I currently have the pleasure of driving a meandering country route to work. The roads are often so narrow that I have to pull over to allow cars (and often tractors) to continue on from the opposite direction. My drive takes me past stone farmhouses, ancient forests, and a vista of gently rolling farmland that’s punctuated with the steeples of village churches.
The looming pale structure was largely hidden from the road, and I only spotted it today after reading an old Sawtry resident’s account of visiting “Whitehall” in 1949 near Archer’s Wood. Just before reaching the Wood, I peered around for a manor house that could be the one in the story. Sure enough, there was an “imposing building,” with “tall brick chimneys” as described by “V. Woodbridge.”
Whitehall was, in fact, Whitehall Convalescent Hospital, which took care of wounded soldiers who had slogged it out in the trenches of France in World War I, or The Great War, as it’s known. Although the hospital could only treat about 25 soldiers at a given time, it was reported to have taken care of upwards of 650 wounded servicemen in the span of three years.
Private J. McWilliams, a soldier from the 14th Canadians, recounted the action that landed him in Whitehall in a letter home dated March 16, 1918:
“…Got my wound in a bombing raid at Avion trench, near Lens. One of the German trench bombs fell within a few yards of me and I got several pieces in the legs and thigh. Fritz came over about four o’clock in the morning, just before daylight, after a preliminary bombardment by trench mortars and got quite close to our trench before we spotted him. His first bomb landed right square among the machine gun crew, wounding several of us. But we were able to spot where he was and get the gun in action before he could get into our trench…”
Many of the nurses came from nearby Sawtry village area and volunteered their time because the hospital reportedly did not receive much, if any in government funding. During the years it operated as a hospital, the staff and patients would perform in village halls to raise funds. According to Alan Bottell, a historian who has been researching Whitehall, these performing patients were called “Blue Boys” because of their distinctive uniforms, which apparently prevented the poor wounded blokes from getting into pubs.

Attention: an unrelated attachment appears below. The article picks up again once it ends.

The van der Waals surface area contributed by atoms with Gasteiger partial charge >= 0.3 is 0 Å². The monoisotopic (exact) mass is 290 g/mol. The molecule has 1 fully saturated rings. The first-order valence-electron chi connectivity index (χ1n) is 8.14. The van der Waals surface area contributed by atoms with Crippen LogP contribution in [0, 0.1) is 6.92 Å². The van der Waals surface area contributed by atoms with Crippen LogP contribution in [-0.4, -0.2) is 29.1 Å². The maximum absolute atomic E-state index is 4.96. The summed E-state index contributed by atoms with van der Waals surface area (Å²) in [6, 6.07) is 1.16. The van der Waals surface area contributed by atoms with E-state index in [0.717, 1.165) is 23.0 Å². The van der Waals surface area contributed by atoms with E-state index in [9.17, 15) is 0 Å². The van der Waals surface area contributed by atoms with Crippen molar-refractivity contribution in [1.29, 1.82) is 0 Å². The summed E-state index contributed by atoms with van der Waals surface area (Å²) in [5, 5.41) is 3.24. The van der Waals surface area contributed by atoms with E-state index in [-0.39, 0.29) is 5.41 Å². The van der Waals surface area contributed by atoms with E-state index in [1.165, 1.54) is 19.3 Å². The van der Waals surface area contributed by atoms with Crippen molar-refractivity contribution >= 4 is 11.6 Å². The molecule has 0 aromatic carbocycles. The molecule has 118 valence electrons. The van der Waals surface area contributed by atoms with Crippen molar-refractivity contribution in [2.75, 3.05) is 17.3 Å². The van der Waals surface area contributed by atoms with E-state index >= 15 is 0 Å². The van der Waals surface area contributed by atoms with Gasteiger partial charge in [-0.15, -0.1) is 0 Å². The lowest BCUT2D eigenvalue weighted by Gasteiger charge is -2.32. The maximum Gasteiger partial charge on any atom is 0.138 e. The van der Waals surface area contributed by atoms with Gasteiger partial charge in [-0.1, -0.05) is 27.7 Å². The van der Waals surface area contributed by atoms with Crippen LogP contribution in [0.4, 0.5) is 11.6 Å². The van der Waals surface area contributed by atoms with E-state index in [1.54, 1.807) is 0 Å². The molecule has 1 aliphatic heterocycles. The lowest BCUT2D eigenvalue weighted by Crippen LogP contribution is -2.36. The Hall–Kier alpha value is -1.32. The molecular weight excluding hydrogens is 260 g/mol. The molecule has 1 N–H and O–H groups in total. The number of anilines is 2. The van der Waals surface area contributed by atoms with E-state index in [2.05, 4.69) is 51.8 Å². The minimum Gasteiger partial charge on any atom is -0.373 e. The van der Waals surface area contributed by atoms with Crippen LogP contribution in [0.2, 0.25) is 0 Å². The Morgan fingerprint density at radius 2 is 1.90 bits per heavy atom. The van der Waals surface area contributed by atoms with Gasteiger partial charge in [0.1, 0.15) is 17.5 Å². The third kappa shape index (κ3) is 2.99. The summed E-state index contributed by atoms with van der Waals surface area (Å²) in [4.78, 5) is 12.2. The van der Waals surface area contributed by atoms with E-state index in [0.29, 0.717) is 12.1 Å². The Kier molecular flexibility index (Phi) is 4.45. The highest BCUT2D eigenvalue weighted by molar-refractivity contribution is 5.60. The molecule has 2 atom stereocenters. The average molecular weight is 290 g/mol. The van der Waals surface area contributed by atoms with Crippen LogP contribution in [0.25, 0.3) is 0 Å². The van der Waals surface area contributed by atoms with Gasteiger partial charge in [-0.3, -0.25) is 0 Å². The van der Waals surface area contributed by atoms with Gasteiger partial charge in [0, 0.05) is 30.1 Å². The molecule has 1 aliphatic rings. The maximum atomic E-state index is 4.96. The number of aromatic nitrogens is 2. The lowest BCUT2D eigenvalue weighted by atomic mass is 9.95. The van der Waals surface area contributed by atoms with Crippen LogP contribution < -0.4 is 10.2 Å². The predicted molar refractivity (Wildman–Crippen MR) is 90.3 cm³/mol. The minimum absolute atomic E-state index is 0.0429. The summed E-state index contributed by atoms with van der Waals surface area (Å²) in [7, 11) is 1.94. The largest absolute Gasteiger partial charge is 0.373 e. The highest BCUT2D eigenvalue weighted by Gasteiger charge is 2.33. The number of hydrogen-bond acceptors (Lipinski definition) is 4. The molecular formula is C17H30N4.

“…There were times when soldiers also couldn’t go into pubs. In fact, the landlord at the George in Huntingdon was fined for letting soldiers drink. She was lucky not to lose her licence.”
Interestingly, The George was the same inn I stayed at in my April visit to the area, and while pleasant enough, may have relinquished a bit of its charm since 1918 as it is now part of a U.K.-wide chain of inns.
Whitehall is a good distance from Huntingdon and Peterborough, the two closest towns of note, and Whitehall is on a remote road in a very rural area. Even though the traffic from the bustling A-1 motorway is a short distance away, you can’t help but feel the solitude of the area. I can only imagine what it was like a hundred years ago.
“This is a fine part of England I am in, and I will be rather sorry to leave it,” wrote Pvt. McWilliams. “It is about 9 miles away from any town, so is rather quiet. The nearest town is a place called Huntington. Peterborough is the nearest large town, and is famous for its cathedral, which is one of the oldest in England… Mary, Queen of Scots, and Catherine of Aragon, were buried there. She was beheaded at Forthingay, which is not far from here.”
I see the man everyday. He’s sitting at one of the blue tables in the hotel bar hunched over an iPad. I’ve been here over a week. So has he — an old English gent dressed smartly in brown slacks, a sweater vest, and polished shoes.
He doesn’t make a sound and rarely acknowledges my presence. He’s there and alone and fixated on the screen. I thought he was a friend of the front desk lady, maybe her husband. Only he’s not.
Viv tells me he’s been disowned by his family, and can’t go home. She tells me this while we share Chicken Korma and Chips on the hotel bar. “He’s found himself a Chinese bride,” she says. “He’s staying here until he flies off to collect her.”
Viv says Old English is about 67, and his bride to be is 23. She says the girl is a model. Or, as she points out, the girl claims to be a model. We talk about that. We talk about the age difference, the family, and Old English. The more I think about it the more sad it makes me. She wants to say more. She wants to talk more about the age difference, but gives it a light touch. She’s more concerned with the fact that they would have nothing in common.
So am I. But how much time does he have left on this island? How much time do any of us? How much in common do they really need to not feel lonely… for maybe a little bit longer. Old English is on a quest. He’s forsaken everything he’s known to accomplish it. For just a little bit longer. To feel a man again. To feel alive and in love.